Toronto bar apologizes after 'no means yes' sign stirs outrage
Owners of Locals Only bar say the staff member responsible will be fired
A Toronto bar owner has apologized — and says a staff member will be fired — following an online backlash over a bar sign that angered people who said it was joking about sexual assault.
Katii Capern was at Locals Only on Saturday evening when she and her friends saw the sign that read, "No means yes and yes means a***?"
- New initiative aims to fight sexual harassment at Toronto bars — through coasters
- Bartenders Against Sexual Harassment raising money for bartender training
Capern said she asked a staff member what "a***" meant, and they said "anal."
"Once I realized the whole message, I felt sick to my stomach," she said. "Rape jokes are never OK, ever, but it's even more troubling to see in a bar because of the prevalence of date rape."
After trying and failing to get in contact with Locals Only the next day, Capern posted about the sign on social media.
More than 100 people responded to her posts with outrage, and several people wrote negative reviews on the King Street bar's Facebook and Yelp pages.
Owners 'shocked, disgusted'
On Sunday night, Locals Only issued a statement on social media that said a staff member had made the sign without management's knowledge.
Locals Only called the sign, "disgusting, derogatory, and insensitive towards a serious issue that we in no shape or form condone."
Co-owner Jonathan Condren said he and his partners were "saddened" to learn about the sign.
"We're all immensely upset, shocked, disgusted, appalled and truly apologetic, of course," he told CBC Toronto on the phone from Los Angeles. "There's no place for a sign like that to be anywhere."
Condren said he found out about the sign Sunday night, while on vacation in California. He and the other two owners had been out of town since Friday, he said.
Condren said the staff member responsible will be fired.
Condren said the bar will also reissue a staff training course on "what appropriate standards and policies are in the workplace."
"Most importantly, we extend our deepest apology to anyone who may have been affected or offended by this," Condren said in the statement on Locals Only's Facebook page.
"It is unfathomable and completely disheartening to think that we would ever have to be writing something like this, as we take extreme measures to ensure the safety of our patrons in our establishment at all times."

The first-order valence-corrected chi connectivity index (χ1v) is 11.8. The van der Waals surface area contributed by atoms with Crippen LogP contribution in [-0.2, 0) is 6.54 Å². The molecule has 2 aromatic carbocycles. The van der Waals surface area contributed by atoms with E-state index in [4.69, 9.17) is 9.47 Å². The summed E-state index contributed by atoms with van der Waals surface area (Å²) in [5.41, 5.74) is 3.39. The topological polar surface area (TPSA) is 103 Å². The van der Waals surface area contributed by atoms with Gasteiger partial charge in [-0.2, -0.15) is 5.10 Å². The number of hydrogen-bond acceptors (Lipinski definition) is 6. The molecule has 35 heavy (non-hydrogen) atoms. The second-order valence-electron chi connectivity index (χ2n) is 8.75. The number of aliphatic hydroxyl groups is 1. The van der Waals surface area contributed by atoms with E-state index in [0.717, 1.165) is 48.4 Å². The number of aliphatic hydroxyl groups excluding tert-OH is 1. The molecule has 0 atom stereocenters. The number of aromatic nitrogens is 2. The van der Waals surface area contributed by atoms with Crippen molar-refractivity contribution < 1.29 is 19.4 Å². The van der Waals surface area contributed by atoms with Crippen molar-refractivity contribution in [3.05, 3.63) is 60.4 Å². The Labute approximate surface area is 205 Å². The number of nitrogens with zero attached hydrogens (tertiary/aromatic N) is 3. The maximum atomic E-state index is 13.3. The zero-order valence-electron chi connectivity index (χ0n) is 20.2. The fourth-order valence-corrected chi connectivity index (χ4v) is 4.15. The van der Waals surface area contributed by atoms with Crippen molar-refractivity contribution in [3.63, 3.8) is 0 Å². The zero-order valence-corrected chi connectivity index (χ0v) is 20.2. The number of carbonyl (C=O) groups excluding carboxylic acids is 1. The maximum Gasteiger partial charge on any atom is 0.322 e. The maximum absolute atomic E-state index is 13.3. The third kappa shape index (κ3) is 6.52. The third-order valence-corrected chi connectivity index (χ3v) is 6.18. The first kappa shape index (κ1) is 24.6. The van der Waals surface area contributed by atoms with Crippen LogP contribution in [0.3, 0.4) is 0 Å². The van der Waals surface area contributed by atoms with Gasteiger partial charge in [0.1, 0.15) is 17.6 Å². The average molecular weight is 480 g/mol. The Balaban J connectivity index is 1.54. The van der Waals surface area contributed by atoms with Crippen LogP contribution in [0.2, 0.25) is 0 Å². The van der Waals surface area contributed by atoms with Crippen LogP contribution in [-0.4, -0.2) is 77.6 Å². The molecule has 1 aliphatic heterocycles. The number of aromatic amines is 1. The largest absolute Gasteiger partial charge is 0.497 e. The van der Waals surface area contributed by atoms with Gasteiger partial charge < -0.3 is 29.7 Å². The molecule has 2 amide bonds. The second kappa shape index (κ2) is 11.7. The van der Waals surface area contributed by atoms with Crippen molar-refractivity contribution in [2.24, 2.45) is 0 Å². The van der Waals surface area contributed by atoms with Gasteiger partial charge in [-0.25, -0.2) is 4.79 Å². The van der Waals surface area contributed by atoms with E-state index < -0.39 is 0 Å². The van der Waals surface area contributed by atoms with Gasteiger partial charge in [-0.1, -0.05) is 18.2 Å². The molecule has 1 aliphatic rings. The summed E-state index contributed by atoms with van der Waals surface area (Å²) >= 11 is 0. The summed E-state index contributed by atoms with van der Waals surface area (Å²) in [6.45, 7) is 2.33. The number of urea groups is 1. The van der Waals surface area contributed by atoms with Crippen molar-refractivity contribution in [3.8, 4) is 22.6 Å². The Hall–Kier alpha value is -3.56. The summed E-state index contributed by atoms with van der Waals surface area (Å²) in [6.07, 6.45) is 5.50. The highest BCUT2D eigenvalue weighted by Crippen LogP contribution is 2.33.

He also said that another staff member took the sign down on Saturday night.
Other signs in past
Capern, however, said she thinks this sign is part of a "clear pattern" at the bar.
On Facebook, people posted photos of past signs in Locals Only. One sign reads "Dry slump? Do the Trump." Another says "Snap chat me that p***y."
"Clearly their whole marketing is built on this, they've cultivated a culture with this kind of problematic messaging, with last night's being the most blatant," she said.
When questioned about the other signs, Condren said they've had some problems with certain staff members in the past. He said questionable signs were "immediately removed" once they were brought to management's attention.
"We try to make the place a fun environment for our staff to get involved and do things, and obviously, sometimes if they're unsupervised, these things happen and we immediately come in and rectify the situation," he said.
He added there have been previous situations where they have had to suspend or fire staff members because of similar problems.
The photo of Saturday's sign has also been widely shared among industry insiders.
Toronto bartender Ada De Sastris says he was livid when he saw the post and immediately launched into action, sharing it on the Food and Wine Industry Career Navigator Facebook page — which has a membership of nearly 20,000 — in an effort to raise awareness about the issue.
"It seemed the most effective way to make sure that there were immediate consequences for this would be to make sure the industry saw it," he said.
The Locals Only incident comes amid two recent high-profile incidents in Toronto that have sparked discussion about what steps bars should be taking to prevent sexual assault.
Earlier this year, sexual assault charges were laid against the owner and a manager at College Street Bar. Last fall, a post on La Carnita's social media that read, "What if Donald said, 'Grab her by the taco'..." prompted a firestorm.
De Sastris maintains that such incidents are exceptions rather than the rule, but he says he's encouraged by a culture of self-policing that seems to be growing in the industry. He also points to training programs, such as the Dandelion Project by the Sexual Assault Action Coalition, as promising signs.
- Bartenders Against Sexual Harassment event raising money, awareness for bartender training
- La Carnita apologizes for Trump-inspired 'grab her by the taco' post
Ultimately though, De Sastris says there needs to be a zero-tolerance policy toward rape culture.
"Immediately, I thought of every woman I've ever known who's suffered from any form of sexual assault," he said about seeing the sign.
"If you've ever had to hold a woman who couldn't stop crying, no one would appreciate that as a sort of joke."
With files from Makda Ghebreslassie